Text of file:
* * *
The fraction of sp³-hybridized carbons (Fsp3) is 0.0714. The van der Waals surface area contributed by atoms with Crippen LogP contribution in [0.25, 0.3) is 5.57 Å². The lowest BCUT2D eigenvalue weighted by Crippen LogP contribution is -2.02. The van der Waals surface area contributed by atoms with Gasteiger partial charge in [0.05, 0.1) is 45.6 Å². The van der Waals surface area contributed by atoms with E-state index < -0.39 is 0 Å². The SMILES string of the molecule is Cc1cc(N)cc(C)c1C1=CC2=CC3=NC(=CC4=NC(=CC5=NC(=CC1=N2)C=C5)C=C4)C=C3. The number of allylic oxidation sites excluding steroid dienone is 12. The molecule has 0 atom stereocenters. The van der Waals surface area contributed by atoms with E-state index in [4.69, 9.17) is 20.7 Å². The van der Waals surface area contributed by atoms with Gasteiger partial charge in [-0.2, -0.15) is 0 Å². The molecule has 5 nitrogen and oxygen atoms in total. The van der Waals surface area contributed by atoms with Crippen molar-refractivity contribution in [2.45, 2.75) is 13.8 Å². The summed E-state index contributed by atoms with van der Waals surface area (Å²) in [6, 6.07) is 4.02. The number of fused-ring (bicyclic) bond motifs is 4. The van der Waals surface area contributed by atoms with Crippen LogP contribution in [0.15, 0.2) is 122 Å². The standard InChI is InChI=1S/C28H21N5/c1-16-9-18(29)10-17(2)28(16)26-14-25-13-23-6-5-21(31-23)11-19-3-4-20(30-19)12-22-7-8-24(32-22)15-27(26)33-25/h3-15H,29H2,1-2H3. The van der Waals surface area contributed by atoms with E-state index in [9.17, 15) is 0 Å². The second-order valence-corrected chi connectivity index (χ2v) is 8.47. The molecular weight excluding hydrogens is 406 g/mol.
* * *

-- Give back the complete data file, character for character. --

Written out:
The fraction of sp³-hybridized carbons (Fsp3) is 0.0714. The van der Waals surface area contributed by atoms with Crippen LogP contribution in [0.25, 0.3) is 5.57 Å². The lowest BCUT2D eigenvalue weighted by Crippen LogP contribution is -2.02. The van der Waals surface area contributed by atoms with Gasteiger partial charge in [0.05, 0.1) is 45.6 Å². The van der Waals surface area contributed by atoms with E-state index < -0.39 is 0 Å². The SMILES string of the molecule is Cc1cc(N)cc(C)c1C1=CC2=CC3=NC(=CC4=NC(=CC5=NC(=CC1=N2)C=C5)C=C4)C=C3. The number of allylic oxidation sites excluding steroid dienone is 12. The molecule has 0 atom stereocenters. The van der Waals surface area contributed by atoms with E-state index in [4.69, 9.17) is 20.7 Å². The van der Waals surface area contributed by atoms with Gasteiger partial charge in [-0.2, -0.15) is 0 Å². The molecule has 5 nitrogen and oxygen atoms in total. The van der Waals surface area contributed by atoms with Crippen molar-refractivity contribution in [2.45, 2.75) is 13.8 Å². The summed E-state index contributed by atoms with van der Waals surface area (Å²) in [6, 6.07) is 4.02. The number of fused-ring (bicyclic) bond motifs is 4. The van der Waals surface area contributed by atoms with Crippen LogP contribution in [0.15, 0.2) is 122 Å². The standard InChI is InChI=1S/C28H21N5/c1-16-9-18(29)10-17(2)28(16)26-14-25-13-23-6-5-21(31-23)11-19-3-4-20(30-19)12-22-7-8-24(32-22)15-27(26)33-25/h3-15H,29H2,1-2H3. The van der Waals surface area contributed by atoms with E-state index in [9.17, 15) is 0 Å². The second-order valence-corrected chi connectivity index (χ2v) is 8.47. The molecular weight excluding hydrogens is 406 g/mol.